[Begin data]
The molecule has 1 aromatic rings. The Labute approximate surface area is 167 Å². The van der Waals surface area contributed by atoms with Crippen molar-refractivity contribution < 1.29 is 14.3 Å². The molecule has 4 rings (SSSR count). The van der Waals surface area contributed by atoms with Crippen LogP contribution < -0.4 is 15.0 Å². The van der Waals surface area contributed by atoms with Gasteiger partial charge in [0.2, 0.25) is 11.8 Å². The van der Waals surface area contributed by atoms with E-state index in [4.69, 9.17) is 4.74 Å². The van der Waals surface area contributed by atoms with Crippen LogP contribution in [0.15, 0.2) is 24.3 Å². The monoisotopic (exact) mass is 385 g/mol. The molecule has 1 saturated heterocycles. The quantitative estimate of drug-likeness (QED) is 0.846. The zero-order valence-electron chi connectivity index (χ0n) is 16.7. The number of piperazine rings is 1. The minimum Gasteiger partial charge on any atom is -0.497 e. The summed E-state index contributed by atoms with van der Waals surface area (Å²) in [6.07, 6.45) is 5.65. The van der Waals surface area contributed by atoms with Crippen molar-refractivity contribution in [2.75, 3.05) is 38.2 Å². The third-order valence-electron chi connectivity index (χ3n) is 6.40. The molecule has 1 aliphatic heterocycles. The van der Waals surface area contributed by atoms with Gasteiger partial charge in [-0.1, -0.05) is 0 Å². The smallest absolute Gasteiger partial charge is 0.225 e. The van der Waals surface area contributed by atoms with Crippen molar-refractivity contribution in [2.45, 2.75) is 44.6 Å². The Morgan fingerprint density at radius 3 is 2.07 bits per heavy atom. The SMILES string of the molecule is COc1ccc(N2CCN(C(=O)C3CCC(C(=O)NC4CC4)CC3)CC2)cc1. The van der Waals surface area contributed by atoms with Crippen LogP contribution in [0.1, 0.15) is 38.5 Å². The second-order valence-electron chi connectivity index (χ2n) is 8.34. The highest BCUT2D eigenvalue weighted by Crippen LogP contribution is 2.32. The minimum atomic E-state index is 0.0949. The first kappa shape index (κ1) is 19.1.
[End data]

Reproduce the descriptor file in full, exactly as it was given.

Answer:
The molecule has 1 aromatic rings. The Labute approximate surface area is 167 Å². The van der Waals surface area contributed by atoms with Crippen molar-refractivity contribution < 1.29 is 14.3 Å². The molecule has 4 rings (SSSR count). The van der Waals surface area contributed by atoms with Crippen LogP contribution < -0.4 is 15.0 Å². The van der Waals surface area contributed by atoms with Gasteiger partial charge in [0.2, 0.25) is 11.8 Å². The van der Waals surface area contributed by atoms with E-state index in [4.69, 9.17) is 4.74 Å². The van der Waals surface area contributed by atoms with Crippen LogP contribution in [0.15, 0.2) is 24.3 Å². The monoisotopic (exact) mass is 385 g/mol. The molecule has 1 saturated heterocycles. The quantitative estimate of drug-likeness (QED) is 0.846. The zero-order valence-electron chi connectivity index (χ0n) is 16.7. The number of piperazine rings is 1. The minimum Gasteiger partial charge on any atom is -0.497 e. The summed E-state index contributed by atoms with van der Waals surface area (Å²) in [6.07, 6.45) is 5.65. The van der Waals surface area contributed by atoms with Crippen molar-refractivity contribution in [2.75, 3.05) is 38.2 Å². The third-order valence-electron chi connectivity index (χ3n) is 6.40. The molecule has 1 aliphatic heterocycles. The van der Waals surface area contributed by atoms with Gasteiger partial charge in [-0.1, -0.05) is 0 Å². The smallest absolute Gasteiger partial charge is 0.225 e. The van der Waals surface area contributed by atoms with Crippen molar-refractivity contribution in [2.45, 2.75) is 44.6 Å². The Morgan fingerprint density at radius 3 is 2.07 bits per heavy atom. The SMILES string of the molecule is COc1ccc(N2CCN(C(=O)C3CCC(C(=O)NC4CC4)CC3)CC2)cc1. The van der Waals surface area contributed by atoms with Crippen LogP contribution in [0.1, 0.15) is 38.5 Å². The second-order valence-electron chi connectivity index (χ2n) is 8.34. The highest BCUT2D eigenvalue weighted by Crippen LogP contribution is 2.32. The minimum atomic E-state index is 0.0949. The first kappa shape index (κ1) is 19.1.